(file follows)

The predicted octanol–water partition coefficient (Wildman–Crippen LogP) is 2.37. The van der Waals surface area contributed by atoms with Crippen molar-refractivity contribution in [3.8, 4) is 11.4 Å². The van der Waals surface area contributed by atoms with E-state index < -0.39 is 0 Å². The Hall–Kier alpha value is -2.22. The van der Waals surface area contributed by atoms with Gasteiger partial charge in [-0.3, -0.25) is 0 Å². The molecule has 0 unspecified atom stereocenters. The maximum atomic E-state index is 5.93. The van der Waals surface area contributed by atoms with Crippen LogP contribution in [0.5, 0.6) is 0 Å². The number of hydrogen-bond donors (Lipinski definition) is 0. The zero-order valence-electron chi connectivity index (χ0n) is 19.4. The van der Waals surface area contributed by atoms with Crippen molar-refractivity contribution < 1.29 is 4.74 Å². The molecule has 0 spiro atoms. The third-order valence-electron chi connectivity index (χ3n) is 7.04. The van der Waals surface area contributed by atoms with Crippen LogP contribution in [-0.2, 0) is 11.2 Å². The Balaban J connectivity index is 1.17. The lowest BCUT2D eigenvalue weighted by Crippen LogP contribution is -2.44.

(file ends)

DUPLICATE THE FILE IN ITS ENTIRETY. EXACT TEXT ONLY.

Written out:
The predicted octanol–water partition coefficient (Wildman–Crippen LogP) is 2.37. The van der Waals surface area contributed by atoms with Crippen molar-refractivity contribution in [3.8, 4) is 11.4 Å². The van der Waals surface area contributed by atoms with E-state index < -0.39 is 0 Å². The Hall–Kier alpha value is -2.22. The van der Waals surface area contributed by atoms with Gasteiger partial charge in [-0.3, -0.25) is 0 Å². The molecule has 0 unspecified atom stereocenters. The maximum atomic E-state index is 5.93. The van der Waals surface area contributed by atoms with Crippen LogP contribution in [0.5, 0.6) is 0 Å². The number of hydrogen-bond donors (Lipinski definition) is 0. The zero-order valence-electron chi connectivity index (χ0n) is 19.4. The van der Waals surface area contributed by atoms with Crippen molar-refractivity contribution < 1.29 is 4.74 Å². The molecule has 0 spiro atoms. The third-order valence-electron chi connectivity index (χ3n) is 7.04. The van der Waals surface area contributed by atoms with Crippen LogP contribution in [-0.2, 0) is 11.2 Å². The Balaban J connectivity index is 1.17. The lowest BCUT2D eigenvalue weighted by Crippen LogP contribution is -2.44.